During the audience Q&A session following the screening, most of the questions were directed toward LOTR and Sean's thoughts on his favorite moments on set, how they made the Hobbits looks small, etc. Someone even asked him about all the helicopter traffic directing he did shown in the LOTR DVD. He laughed and joked that yes, he is indeed a control freak. But perhaps the most amazing thing about the Q&A session that I noticed was the way Sean answered one young girl's question. I don't even remember the question, but a young girl, maybe 10 or 12 years old, walked up to the microphone and asked a question and Sean answered the question as if that little girl was the only person in the entire audience. It's hard to explain, but he almost softened his voice and slightly hunched over and talked to this girl in a very fatherly way. Again it's hard to explain and it may sound a little cheesy, but it was just a little thing I noticed that he did to make that girl feel important. I guess it came from having a young daughter of his own. I just thought it was another nice gesture from Sean.
As far as any "news worthy" tidbits that came from the tribute, we got a couple things, but not much. In the Q&A session toward the end someone asked a little two-part question concerning "The Goonies" and a possible sequel. The first part had to do with whether or not a four-hour cut of the original Goonies exists or existed at one point (according to some rumor this kid had heard). Sean said he didn't know about a four-hour cut, but he said of course there were many scenes he knew of that didn't make the final cut - one having to do with a car chase where a car spins out of control and falls off the side of the road or hill or whatever and lands on top of a boat. He also said there was a scene where the whole gang goes to a grocery store right before their journey. Those two scenes were off the top of his head, but he assured us there was, indeed, a ton of cut footage. As for a "director's cut" or special edition DVD with all the extras, nothing was mentioned. Then Sean went on to answer the question about a possible Goonies sequel, but really didn't have much to say about it simply because he doesn't know much at this point. Sean mentioned that Spielberg approached him at the Golden Globes last year and said that he had a script in development that was near completion, but Sean didn't think that "Dick" Donner was interested in making a sequel - at least he didn't seem interested the last time he spoke with Donner, he said.
What really piqued my interest and what was probably the most important news of the tribute was Sean's "official" announcement that he is planning and has been developing a movie for the past two years about the Galveston storm of 1900. Supposedly (and I may be wrong), Sean picked this event today in front of this audience and many cameras at the festival to officially announce his intentions to direct this epic picture. To give a little history lesson for those who don't know … On September 8, 1900, a hurricane struck Galveston, Texas. Winds estimated at 140 mph swept over the island, leaving devastation in their wake. After the storm surge of 15.7 feet subsided, Galvestonians left their shelters to find 6,000 of the city's 37,000 residents dead and more than 3,600 buildings totally destroyed. The 1900 Storm is still considered to be the deadliest natural disaster in U.S. history. So yeah, a pretty big project for Mr. Astin. He mentioned that a woman he is friends with has thoroughly researched and written a screen play concerning the events of 1900 and he then announced that his company, Lava Entertainment, has just bought the rights to "Isaac's Storm," a recently-published non-fiction book covering the events of 1900, as well. Although Sean didn't directly say this, it was somewhat implied that the script and the book will be combined in some way for the movie (at least that's what I gathered). As for the actual plot of the film, all Sean said was that it dealt with the story two lovers, both fictional characters, set against the occurrence of the storm - he said somewhat in the vein of James Cameron's "Titanic." Sean seemed extremely enthusiastic about this project and you could tell that he desperately wants to get this picture made. What impressed me the most was his desire and expression to want to make this film as epic as possible - "… in the vein of an old John Ford movie." Overall, he's already sold me in film, as he did most of the audience - especially when he insisted that it be shot in Texas, which got a great reaction out of the crowd.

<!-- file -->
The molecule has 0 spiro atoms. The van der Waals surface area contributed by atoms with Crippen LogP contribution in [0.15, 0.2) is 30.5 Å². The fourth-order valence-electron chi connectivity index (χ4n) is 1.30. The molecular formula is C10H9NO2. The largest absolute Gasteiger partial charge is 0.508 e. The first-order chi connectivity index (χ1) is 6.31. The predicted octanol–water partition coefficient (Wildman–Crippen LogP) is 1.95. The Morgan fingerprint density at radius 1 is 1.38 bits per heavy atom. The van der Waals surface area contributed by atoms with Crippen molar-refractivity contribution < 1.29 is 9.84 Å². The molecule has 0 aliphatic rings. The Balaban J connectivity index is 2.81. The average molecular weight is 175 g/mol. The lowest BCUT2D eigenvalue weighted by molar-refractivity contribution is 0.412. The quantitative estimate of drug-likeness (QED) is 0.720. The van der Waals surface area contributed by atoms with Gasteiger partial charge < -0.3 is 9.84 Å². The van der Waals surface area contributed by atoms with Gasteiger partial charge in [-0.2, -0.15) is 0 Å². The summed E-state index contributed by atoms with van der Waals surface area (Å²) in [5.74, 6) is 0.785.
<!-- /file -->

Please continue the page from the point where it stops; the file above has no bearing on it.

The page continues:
Eventually, toward the end of the tribute, Sean was presented with an award for the best short film or something to that effect. I was surprised at his reaction to this. He seemed genuinely moved by this award and even began to slightly tear up just before the audience Q&A session.
And finally, as time was becoming scarce, Sean answered one last question from the audience and then headed out. But before he left he made a promise to return in the near future - obviously referring to his desire to come back to Texas to film his Galveston Strom epic. As he began to exit the stage he turned to the audience and goes, "And you know how I am about promises …" Then, in quite possibly the most surreal moment of the entire event, Sean transformed into Samwise Gamgee, and in that familiar Hobbit accent, he left with … "I made a promise Mr. Frodo. A promise. Don't you leave him Samwise Gamgee. And I don't mean to." Everyone went absolutely crazy. And with that, Sean Astin smiled and was gone.
I hope this is all of some interest.